In 1947, one of the most successful and powerful states in world history was abolished by the stroke of a pen. The Allied Control Council, under the aegis of Bristolian right-wing trade unionist Ernest Bevin, ended the existence of Prussia, the eastern German state that had grown in size and power from the 16th century onwards until, when its troops marched into Paris at the end of the Franco-Prussian war of 1870-71, it stood as the most powerful state on the European continent. It then gathered some, but not all of the German-speaking regions, kingdoms, states and statelets around it and called the resulting super-state ‘Germany’. In the democratic Weimar Republic, it was by far the largest federal unit, and the crushing of its Social Democratic government in 1932 by President Franz von Papen removed one of the obstacles to the creation of what would become, the next year, the Third Reich. Prussia expanded in Nazi Germany, absorbing former Free Hanseatic cities, with Hermann Goering as its official President. But barely 15 years later, it disappeared.
After the war, as Germany was carved up between the western Allies and the USSR, it was decided that Prussian abolition was called for. Its historic core was now mostly in Poland and the Soviet Kaliningrad Oblast, anyway. Its western regions were formed into relatively equally-sized federal chunks (the most populous being North-Rhine Westphalia), and in the east, it was split into Brandenburg and Saxony-Anhalt. It never rose again; there is no ‘Prussian Revivalist Movement’. There is clearly at least a flank of the contemporary left who have been thinking in the same way about the future of England. What if, rather than spouting patriotic nonsense we don’t really believe about an English Parliament in York and English votes for English laws, we just ended England altogether?
The case is actually quite logical. Not only is ‘the English-speaking world’ vastly larger than what lies between Penzance and Berwick-on-Tweed, it has a strange and anomalous status in a state where Scotland, Wales and Northern Ireland are all clearly pulling away from Westminster as fast as they can. England is vastly larger and more populous than the other countries of the UK, but it is more divided internally than any of them – notoriously, the divide in wealth between the South-East or London and the North-East or Cornwall is larger than the divide between Southern and Northern Italy, or, tellingly, East and West Germany. Alex Niven’s wonderful example of bureaucratic poetics, New Model Island, by far the most interesting book on the regional question published in Britain for the last few decades, advocates abolishing England altogether, and implies that it be reorganised into something resembling the old divides of the Anglo-Saxon Kingdoms – unsurprising perhaps for a Northumbrian, given that the North-East was the most powerful and civilised of these.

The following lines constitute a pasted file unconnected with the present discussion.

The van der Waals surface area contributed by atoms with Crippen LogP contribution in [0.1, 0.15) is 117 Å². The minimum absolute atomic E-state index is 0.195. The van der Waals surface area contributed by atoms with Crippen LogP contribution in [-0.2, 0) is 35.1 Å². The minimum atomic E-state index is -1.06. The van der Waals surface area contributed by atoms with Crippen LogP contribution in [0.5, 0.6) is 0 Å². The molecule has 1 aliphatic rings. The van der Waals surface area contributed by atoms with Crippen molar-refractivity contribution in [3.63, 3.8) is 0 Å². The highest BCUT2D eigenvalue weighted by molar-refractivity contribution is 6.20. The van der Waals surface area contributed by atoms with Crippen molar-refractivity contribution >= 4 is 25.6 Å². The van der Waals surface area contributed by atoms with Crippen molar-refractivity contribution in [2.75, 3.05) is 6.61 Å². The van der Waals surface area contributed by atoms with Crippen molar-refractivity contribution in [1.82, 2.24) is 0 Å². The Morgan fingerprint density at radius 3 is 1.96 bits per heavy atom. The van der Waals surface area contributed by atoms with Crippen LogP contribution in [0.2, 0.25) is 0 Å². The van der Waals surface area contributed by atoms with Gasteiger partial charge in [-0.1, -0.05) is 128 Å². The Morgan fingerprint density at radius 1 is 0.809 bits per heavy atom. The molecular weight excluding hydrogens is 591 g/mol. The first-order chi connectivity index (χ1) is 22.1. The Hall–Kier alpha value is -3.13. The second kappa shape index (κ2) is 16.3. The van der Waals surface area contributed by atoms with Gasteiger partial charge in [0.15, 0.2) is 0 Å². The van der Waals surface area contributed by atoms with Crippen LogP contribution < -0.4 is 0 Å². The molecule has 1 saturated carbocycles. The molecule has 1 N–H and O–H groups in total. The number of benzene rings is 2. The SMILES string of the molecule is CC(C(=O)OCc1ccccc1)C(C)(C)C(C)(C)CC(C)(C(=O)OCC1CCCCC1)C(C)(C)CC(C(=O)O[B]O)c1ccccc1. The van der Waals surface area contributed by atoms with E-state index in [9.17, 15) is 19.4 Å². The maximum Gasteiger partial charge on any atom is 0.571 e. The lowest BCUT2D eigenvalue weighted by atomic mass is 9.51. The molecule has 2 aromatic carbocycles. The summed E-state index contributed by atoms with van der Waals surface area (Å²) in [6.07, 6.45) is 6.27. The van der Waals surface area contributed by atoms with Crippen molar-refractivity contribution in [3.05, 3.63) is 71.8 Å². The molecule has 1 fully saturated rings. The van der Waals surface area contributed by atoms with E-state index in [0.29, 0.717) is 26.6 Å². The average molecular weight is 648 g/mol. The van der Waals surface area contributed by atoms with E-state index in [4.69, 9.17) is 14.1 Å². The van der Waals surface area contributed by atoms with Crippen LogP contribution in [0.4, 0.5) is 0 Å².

As if on cue, the apparent stand by the imagined community of ‘The North’ (in reality, a stand by one part of it, the metropolis of Greater Manchester) against the centralised mismanagement of the pandemic by a handful of public school idiots in Downing Street, has led to much discussion of a Northern Republic among elements of the left, culminating in the creation of a Northern Independence Party that has apparently taken Niven’s book as a manifesto. It’s hard to tell so far what it is, beyond a very smart Twitter account and a couple of articles, but its line on the North-South divide is strikingly intelligent, especially by the standards of the gross caricatures of the area as a morass of bigoted and racist old men (of the ten largest urban areas in England, five are in the North, with two in the Midlands and three in the south – all of which are multicultural, and all of which mostly vote Labour). However the north-of-Trent/south-of-Tweed state they imagine coming out of this, which they call ‘Northumbria’, would include large swathes of the country that have been shifting politically to the right for some time.
So whether this is actually popular is doubtful – given the massive landslide against the North-East Assembly under New Labour (the campaign where north-easterner Dominic Cummings cut his teeth), there’s little evidence a majority supports it. What happens when an idea is necessary and just but unpopular, though, is that those who believe in it have to campaign for it, and so far, the NIP has done this well. It may also involve shifting the Overton window so that a slightly lesser demand, a federalised England that recognised the scale of its divides, becomes more acceptable. And though the NIP twitter account can be unnecessarily pissy to London leftists, it is also an idea which should have great appeal to socialists in the capital. Most Londoners do not benefit from any ‘trickle-down’ from the enormous concentration of wealth within the south-east; on the contrary, all that hot money sloshing around is the precise reason why the rent is too expensive, why there is an East German-style waiting time for a council flat, why so many people sleep on the streets. The crushing of the centralised power of the City and Westminster could have the effect of boosting a new municipalism in London itself, the ‘Home Rule for London’ that the London Labour Party once advocated and partly implemented in the 1930s and 1980s. A federalised England would benefit practically everyone but a political class and finance industry that makes everyone else’s lives miserable.